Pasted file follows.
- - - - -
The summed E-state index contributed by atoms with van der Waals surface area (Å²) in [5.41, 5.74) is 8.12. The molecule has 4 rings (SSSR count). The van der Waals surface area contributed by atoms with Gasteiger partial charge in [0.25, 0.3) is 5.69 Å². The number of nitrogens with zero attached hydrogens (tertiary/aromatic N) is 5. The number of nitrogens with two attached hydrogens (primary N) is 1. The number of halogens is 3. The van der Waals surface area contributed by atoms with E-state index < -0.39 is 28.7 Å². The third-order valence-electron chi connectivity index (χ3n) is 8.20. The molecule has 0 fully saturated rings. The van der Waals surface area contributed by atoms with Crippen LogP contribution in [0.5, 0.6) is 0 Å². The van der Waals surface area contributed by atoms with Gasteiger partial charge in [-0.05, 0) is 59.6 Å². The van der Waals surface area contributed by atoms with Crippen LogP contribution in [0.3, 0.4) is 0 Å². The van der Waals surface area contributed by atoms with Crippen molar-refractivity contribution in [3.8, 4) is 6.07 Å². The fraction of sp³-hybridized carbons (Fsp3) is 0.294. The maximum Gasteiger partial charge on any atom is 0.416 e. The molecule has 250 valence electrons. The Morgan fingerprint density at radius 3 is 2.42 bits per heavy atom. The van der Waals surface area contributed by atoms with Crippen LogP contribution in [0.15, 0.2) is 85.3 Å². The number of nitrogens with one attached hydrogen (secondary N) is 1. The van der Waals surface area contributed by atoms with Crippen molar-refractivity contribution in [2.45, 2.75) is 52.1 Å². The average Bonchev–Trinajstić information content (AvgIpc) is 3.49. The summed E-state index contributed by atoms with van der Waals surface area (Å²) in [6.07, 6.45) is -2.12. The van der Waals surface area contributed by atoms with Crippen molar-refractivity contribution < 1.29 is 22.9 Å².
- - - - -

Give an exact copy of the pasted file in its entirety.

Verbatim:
The summed E-state index contributed by atoms with van der Waals surface area (Å²) in [5.41, 5.74) is 8.12. The molecule has 4 rings (SSSR count). The van der Waals surface area contributed by atoms with Gasteiger partial charge in [0.25, 0.3) is 5.69 Å². The number of nitrogens with zero attached hydrogens (tertiary/aromatic N) is 5. The number of nitrogens with two attached hydrogens (primary N) is 1. The number of halogens is 3. The van der Waals surface area contributed by atoms with E-state index < -0.39 is 28.7 Å². The third-order valence-electron chi connectivity index (χ3n) is 8.20. The molecule has 0 fully saturated rings. The van der Waals surface area contributed by atoms with Crippen LogP contribution in [0.5, 0.6) is 0 Å². The van der Waals surface area contributed by atoms with Gasteiger partial charge in [-0.05, 0) is 59.6 Å². The van der Waals surface area contributed by atoms with Crippen LogP contribution in [0.3, 0.4) is 0 Å². The van der Waals surface area contributed by atoms with Crippen molar-refractivity contribution in [3.8, 4) is 6.07 Å². The fraction of sp³-hybridized carbons (Fsp3) is 0.294. The maximum Gasteiger partial charge on any atom is 0.416 e. The molecule has 250 valence electrons. The Morgan fingerprint density at radius 3 is 2.42 bits per heavy atom. The van der Waals surface area contributed by atoms with Crippen LogP contribution in [0.15, 0.2) is 85.3 Å². The number of nitrogens with one attached hydrogen (secondary N) is 1. The van der Waals surface area contributed by atoms with Crippen molar-refractivity contribution in [2.45, 2.75) is 52.1 Å². The average Bonchev–Trinajstić information content (AvgIpc) is 3.49. The summed E-state index contributed by atoms with van der Waals surface area (Å²) in [6.07, 6.45) is -2.12. The van der Waals surface area contributed by atoms with Crippen molar-refractivity contribution < 1.29 is 22.9 Å².